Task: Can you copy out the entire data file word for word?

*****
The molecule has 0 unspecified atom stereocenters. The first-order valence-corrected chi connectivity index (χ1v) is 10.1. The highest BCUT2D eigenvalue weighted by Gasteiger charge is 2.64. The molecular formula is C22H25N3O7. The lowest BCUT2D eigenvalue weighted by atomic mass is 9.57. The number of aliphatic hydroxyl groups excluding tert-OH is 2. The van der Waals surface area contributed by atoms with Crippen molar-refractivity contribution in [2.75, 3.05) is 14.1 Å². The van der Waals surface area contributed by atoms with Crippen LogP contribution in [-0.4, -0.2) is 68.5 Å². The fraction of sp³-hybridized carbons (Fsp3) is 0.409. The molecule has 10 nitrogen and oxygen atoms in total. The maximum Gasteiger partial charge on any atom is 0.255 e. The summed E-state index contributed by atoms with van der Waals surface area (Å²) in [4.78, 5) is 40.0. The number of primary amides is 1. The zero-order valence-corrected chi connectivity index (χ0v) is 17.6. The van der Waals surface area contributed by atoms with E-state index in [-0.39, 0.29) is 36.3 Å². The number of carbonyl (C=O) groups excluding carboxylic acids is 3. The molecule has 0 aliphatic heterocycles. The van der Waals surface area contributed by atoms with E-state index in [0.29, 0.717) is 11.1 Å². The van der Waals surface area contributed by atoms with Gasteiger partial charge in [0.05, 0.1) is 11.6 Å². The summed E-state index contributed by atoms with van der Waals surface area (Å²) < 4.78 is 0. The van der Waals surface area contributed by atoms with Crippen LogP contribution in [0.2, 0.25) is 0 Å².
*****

The molecule has 0 unspecified atom stereocenters. The first-order valence-corrected chi connectivity index (χ1v) is 10.1. The highest BCUT2D eigenvalue weighted by Gasteiger charge is 2.64. The molecular formula is C22H25N3O7. The lowest BCUT2D eigenvalue weighted by atomic mass is 9.57. The number of aliphatic hydroxyl groups excluding tert-OH is 2. The van der Waals surface area contributed by atoms with Crippen molar-refractivity contribution in [2.75, 3.05) is 14.1 Å². The van der Waals surface area contributed by atoms with Crippen LogP contribution in [-0.4, -0.2) is 68.5 Å². The fraction of sp³-hybridized carbons (Fsp3) is 0.409. The molecule has 10 nitrogen and oxygen atoms in total. The maximum Gasteiger partial charge on any atom is 0.255 e. The summed E-state index contributed by atoms with van der Waals surface area (Å²) in [4.78, 5) is 40.0. The number of primary amides is 1. The zero-order valence-corrected chi connectivity index (χ0v) is 17.6. The van der Waals surface area contributed by atoms with E-state index in [-0.39, 0.29) is 36.3 Å². The number of carbonyl (C=O) groups excluding carboxylic acids is 3. The molecule has 0 aliphatic heterocycles. The van der Waals surface area contributed by atoms with E-state index in [0.29, 0.717) is 11.1 Å². The van der Waals surface area contributed by atoms with Gasteiger partial charge in [0.05, 0.1) is 11.6 Å². The summed E-state index contributed by atoms with van der Waals surface area (Å²) < 4.78 is 0. The van der Waals surface area contributed by atoms with Crippen LogP contribution in [0.2, 0.25) is 0 Å².